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Estates and Wills
Friday, August 1, 2014
Close call

Who should act as trustee for a family trust? A family member, a professional independent trustee, or both? This is one of the biggest decisions to be made in estate planning – and it’s a decision which can have massive consequences for the heirs and the estate if not carefully thought through.

Marteen Michau, head of fiduciary and tax at Sanlam Private Wealth, says the most important function of a board of trustees is to take control of a trust’s assets and take all reasonable steps to protect these assets for the benefit of the beneficiaries. “When deciding on trust investments for example, they should take the beneficiaries’ needs into consideration and ensure a reasonable return where necessary without speculating. Trustees are also responsible for day-to-day administration of the trust, keeping a record of all trustees’ decisions and providing the beneficiaries with full disclosure of all financial matters.”
These responsibilities are governed by common law principles and legislation. “Trustees have a formal fiduciary duty, meaning they should always act in the best interests of the trust beneficiaries. Their appointment and duties are governed by the Trust Property Control Act. Trustees must therefore have detailed knowledge of the terms of the trust deed. They must also perform their duties with the skill, care and diligence expected of someone managing the affairs of another. Making sure that the people you appoint are more than capable of carrying out these duties with expertise and deep insight, is vital, over and above exercising their discretion with the necessary objectivity and independence.”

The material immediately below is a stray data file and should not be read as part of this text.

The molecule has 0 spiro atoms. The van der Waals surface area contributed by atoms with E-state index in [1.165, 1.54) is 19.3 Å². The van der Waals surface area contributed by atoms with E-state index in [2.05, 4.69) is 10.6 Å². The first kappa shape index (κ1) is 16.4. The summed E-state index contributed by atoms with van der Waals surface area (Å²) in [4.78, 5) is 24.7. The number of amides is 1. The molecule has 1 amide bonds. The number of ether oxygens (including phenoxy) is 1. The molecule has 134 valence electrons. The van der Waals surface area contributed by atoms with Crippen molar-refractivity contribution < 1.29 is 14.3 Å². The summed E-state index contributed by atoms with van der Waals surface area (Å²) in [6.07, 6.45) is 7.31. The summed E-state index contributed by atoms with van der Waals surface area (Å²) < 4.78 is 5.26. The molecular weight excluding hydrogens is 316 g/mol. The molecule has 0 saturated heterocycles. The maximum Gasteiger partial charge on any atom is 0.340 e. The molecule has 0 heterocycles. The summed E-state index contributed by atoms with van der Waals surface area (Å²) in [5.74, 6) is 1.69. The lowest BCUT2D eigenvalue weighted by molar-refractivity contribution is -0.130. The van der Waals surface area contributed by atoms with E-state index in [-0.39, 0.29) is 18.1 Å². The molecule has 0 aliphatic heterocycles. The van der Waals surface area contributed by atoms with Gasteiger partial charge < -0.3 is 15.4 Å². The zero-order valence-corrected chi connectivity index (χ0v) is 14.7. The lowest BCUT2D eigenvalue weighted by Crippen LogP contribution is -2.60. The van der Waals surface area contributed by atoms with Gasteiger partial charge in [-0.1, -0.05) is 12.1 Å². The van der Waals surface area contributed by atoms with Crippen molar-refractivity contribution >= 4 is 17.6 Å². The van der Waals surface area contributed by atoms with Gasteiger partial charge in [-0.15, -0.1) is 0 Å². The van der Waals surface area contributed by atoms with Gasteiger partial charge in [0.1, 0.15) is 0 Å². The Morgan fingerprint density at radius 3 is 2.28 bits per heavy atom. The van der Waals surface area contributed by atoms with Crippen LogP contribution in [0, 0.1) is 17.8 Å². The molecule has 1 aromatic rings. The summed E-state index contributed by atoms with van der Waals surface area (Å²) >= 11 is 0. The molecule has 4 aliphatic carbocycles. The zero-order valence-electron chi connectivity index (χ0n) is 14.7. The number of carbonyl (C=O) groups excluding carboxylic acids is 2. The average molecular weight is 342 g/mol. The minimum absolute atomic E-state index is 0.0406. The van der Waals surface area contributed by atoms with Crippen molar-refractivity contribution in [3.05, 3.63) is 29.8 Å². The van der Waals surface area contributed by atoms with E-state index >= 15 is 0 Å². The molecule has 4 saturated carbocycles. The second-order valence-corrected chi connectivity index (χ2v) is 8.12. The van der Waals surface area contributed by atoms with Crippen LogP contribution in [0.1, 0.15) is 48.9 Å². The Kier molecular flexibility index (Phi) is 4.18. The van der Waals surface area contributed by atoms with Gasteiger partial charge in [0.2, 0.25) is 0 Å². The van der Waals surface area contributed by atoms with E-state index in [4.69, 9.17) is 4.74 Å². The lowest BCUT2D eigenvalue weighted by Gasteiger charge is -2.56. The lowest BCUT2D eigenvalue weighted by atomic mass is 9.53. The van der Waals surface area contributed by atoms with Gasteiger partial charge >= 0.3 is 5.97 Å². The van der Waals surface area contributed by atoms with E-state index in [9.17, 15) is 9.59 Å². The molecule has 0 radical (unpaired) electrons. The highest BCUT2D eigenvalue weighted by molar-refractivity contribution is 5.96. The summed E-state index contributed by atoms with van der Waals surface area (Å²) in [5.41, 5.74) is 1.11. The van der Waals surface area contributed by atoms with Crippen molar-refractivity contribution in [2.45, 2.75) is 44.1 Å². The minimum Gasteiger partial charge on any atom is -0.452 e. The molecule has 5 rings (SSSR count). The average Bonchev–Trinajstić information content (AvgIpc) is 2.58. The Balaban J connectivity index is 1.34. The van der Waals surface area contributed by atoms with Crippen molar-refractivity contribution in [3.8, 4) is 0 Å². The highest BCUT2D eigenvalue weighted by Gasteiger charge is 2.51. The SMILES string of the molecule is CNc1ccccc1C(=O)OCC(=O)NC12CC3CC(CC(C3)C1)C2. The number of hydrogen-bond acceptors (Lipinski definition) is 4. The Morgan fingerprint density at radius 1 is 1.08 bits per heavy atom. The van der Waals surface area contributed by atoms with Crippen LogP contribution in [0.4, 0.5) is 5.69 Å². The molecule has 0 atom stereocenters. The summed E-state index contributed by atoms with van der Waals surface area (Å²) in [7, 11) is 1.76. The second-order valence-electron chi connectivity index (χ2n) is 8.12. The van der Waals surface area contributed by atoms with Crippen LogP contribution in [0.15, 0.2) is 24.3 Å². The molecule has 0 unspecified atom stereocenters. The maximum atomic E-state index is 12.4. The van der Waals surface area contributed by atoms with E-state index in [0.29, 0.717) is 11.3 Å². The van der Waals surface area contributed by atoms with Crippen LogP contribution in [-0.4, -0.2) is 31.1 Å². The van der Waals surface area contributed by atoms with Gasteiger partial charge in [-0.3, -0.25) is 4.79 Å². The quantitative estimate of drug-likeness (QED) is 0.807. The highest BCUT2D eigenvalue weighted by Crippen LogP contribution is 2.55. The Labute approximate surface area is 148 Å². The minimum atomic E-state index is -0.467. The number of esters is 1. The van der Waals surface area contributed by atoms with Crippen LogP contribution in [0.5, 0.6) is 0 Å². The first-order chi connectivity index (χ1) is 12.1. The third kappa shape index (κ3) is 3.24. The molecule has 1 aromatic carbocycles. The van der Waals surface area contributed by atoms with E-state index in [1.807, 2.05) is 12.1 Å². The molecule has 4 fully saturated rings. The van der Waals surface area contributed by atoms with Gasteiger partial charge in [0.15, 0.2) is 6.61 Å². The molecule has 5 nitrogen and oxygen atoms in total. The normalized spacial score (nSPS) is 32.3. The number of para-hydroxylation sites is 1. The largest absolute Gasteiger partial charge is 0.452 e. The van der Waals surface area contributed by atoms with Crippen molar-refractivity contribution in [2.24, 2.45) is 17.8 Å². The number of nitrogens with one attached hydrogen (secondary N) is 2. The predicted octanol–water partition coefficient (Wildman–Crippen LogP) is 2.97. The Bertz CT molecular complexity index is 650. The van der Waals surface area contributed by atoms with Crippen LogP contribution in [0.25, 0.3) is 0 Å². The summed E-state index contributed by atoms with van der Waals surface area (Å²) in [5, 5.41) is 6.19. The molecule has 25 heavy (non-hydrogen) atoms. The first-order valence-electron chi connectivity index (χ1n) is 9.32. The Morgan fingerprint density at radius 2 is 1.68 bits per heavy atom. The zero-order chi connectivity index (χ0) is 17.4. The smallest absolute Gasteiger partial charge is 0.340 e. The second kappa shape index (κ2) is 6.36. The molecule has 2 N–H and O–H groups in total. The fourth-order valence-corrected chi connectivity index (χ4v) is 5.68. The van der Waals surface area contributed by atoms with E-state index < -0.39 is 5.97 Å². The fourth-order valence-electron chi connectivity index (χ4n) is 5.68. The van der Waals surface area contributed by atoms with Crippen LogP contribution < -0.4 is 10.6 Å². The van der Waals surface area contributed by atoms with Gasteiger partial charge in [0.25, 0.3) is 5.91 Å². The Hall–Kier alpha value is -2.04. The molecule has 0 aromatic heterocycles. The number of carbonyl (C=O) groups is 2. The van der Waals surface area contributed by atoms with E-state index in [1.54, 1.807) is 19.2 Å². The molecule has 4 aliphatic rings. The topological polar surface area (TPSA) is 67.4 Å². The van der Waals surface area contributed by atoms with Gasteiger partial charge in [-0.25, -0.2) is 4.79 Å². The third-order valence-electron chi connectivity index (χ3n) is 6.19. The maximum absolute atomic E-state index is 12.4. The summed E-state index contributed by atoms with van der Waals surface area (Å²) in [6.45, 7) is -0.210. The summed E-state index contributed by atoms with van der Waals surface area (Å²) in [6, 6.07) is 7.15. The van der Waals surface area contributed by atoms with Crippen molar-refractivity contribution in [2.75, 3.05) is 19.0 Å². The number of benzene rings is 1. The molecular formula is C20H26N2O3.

Michau says trustees often don’t realise they can be held personally liable if they are neglecting their duties. “There are several instances where the beneficiaries have successfully taken the trustees to court over assets improperly managed. In some cases, the trustees do not regard the trust assets as being separate from their own, and enrich or benefit themselves in the process.”
Given the enormity of the task, opting for a family member can seem tempting. After all, blood is thicker than water. But perhaps they don’t have the technical skills to make all the right decisions. Michau suggests carefully considering the following:
• Choose the right number of trustees. Decision-making should either be by majority vote or unanimously. Where there are only two trustees, decisions have to be unanimous. With four, it can lead to a deadlock. And having too many trustees is impractical. “There are no hard and fast rules, but we usually recommend three trustees. This means a majority vote can be reached if necessary,” she says.
• Consider whether trustees have the right skills to carry out fiduciary duties. “At least one of the trustees – whether professional or family member – needs to know how to administer a trust and document trust transactions.”
Michau’s recommendation is that – whether or not family members are appointed – each trust contracts a professional independent trustee or an institution providing professional trustee services. “This will give peace of mind that the trust will be managed properly and in terms of legal requirements. A professional independent trustee will also be able to advise the other trustees of any legislative changes, such as changes in tax laws, and the potential impact of these on the trust. In the case of a legacy trust spanning several generations, an institution providing professional trustee services will provide continuity without disrupting the trust’s activities from one generation to the next,” she concludes.


 

Copyright © Insurance Times and Investments® Vol:27.8 1st August, 2014
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